The findings were also highlighted Nov. 12 in Nature.
The research team — led by scientists at the Australian National University — surveyed agribusinesses in eight countries on six different continents to see what species are planted in pastures, what traits are selected for, and what measures are taken to guard against invasion.
In response to human population boom and increased global food demand, some farmers resort to planting aggressive, fast-growing species in order to increase their herd size without breaking the bank.
This extensive growth allows for greater cattle forage, but has a long global history of escaping the paddocks and invading natural areas, where they squelch out biodiversity, suck up available water resources, enhance fire cycles, disrupt the behavior patterns of pollinators, and alter nutrient and trophic levels.
In turn, about $34 billion per year is spent annually in the United States on invasive weed management, said Jacob Barney, an assistant professor of plant pathology, physiology, and weed science in the College of Agriculture and Life Sciences, Fralin Life Science Instituteaffiliate, and third author of the study.
“Meat consumption is increasing globally, which will increase animal production, and thus increase demand for forages improved for forage quality, productivity, and tolerance of poor growing conditions — all traits that may facilitate invasion into the natural ecosystem, making the invasion problem worse,” said Barney, who is also a core faculty member in Virginia Tech’s Interfaces of Global Change program.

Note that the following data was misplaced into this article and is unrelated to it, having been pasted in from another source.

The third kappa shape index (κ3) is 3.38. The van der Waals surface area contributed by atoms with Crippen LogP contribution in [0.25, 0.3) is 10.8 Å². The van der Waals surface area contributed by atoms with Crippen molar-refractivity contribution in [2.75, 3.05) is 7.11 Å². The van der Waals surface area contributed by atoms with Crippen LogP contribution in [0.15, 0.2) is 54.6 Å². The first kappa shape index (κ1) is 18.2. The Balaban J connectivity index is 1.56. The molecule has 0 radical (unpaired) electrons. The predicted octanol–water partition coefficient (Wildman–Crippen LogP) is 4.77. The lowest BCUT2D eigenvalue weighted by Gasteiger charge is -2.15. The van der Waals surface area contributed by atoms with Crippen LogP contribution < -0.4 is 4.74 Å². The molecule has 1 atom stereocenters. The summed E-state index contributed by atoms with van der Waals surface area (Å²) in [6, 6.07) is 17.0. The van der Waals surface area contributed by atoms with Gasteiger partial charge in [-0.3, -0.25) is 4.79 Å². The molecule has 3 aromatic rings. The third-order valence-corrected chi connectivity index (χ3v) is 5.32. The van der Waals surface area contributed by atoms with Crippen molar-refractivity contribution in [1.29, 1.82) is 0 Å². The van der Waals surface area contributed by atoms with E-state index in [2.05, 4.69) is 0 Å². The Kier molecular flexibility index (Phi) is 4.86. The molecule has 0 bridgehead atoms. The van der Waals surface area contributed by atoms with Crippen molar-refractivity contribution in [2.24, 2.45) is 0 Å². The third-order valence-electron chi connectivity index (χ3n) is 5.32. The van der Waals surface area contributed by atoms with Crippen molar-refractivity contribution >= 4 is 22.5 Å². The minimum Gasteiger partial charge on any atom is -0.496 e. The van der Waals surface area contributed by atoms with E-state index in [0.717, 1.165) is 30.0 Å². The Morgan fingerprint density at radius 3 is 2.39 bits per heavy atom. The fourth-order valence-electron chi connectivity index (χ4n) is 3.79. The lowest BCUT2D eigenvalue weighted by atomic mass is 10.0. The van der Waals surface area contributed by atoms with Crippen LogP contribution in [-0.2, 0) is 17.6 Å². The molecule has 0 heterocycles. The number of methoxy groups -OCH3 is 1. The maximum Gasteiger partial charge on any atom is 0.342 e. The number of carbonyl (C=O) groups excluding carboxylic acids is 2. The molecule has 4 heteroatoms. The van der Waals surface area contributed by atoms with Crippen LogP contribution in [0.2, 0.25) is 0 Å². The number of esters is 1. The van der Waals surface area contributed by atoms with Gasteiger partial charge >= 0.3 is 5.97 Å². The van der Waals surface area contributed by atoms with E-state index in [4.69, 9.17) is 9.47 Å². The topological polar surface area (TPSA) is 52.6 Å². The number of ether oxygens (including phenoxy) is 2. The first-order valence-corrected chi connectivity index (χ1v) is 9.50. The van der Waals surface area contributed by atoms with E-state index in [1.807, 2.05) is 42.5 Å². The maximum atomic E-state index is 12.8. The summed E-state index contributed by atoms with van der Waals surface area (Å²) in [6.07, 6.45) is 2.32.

“The weed problem faced by the USA and other countries is already enormous,” said Don Driscoll, an associate professor at the Australian National University and lead author. “It makes sense to have new regulations that discourage agribusinesses from releasing more aggressive varieties of these existing weeds. A polluter-pays system applied across the livestock and feed industry would be an important disincentive that could help to solve this escalating weed problem.”
Don A. Driscoll, Jane A. Catford, Jacob N. Barney, Philip E. Hulme, Inderjit, Tara G. Martin, Aníbal Pauchard, Petr Pyšek, David M. Richardson, Sophie Riley, and Vernon Visser. New pasture plants intensify invasive species risk PNAS 2014; doi:10.1073/pnas.1409347111
Story by Lindsay Key
The mix of energy sources used to produce electricity is changing—slowly. Coal is still king and is expected to retain that title for decades, giving ground only gradually to renewable fuels, natural gas and nuclear power.
Coal will account for 39% of global net electricity generation next year and 36% in 2040, according to projections by the U.S. Energy Information Administration.
Many people would like to see that number drop more dramatically. With concerns mounting about the effect of greenhouse gases on the global climate, pressure is growing for utilities to reduce carbon-dioxide emissions in their power production.
The power industry has responded in part by increasing its use of renewable energy sources. But it also continues to pursue another idea to help address environmental concerns: clean up coal-fired power plants. Technology that achieves that by capturing most of the carbon dioxide in a plant’s emissions and then liquefying it for underground storage or for commercial use is just starting to be implemented.
Proponents of renewable fuels want utilities to focus instead on investing much more heavily in wind and solar power. The many billions of dollars it would take to implement clean-coal technology on a global scale won’t do enough to lessen coal’s environmental impact, they argue. That money, they say, should be going toward speeding the arrival of renewable energy as the new king of power generation.
Howard J. Herzog, senior research engineer at the MIT Energy Initiative at the Massachusetts Institute of Technology, says clean coal has an important role to play in the future of power generation. Richard Heinberg, a senior fellow-in-residence at the Post Carbon Institute, argues that investment should be directed instead to renewable energy sources.
Read what they each have to say HERE.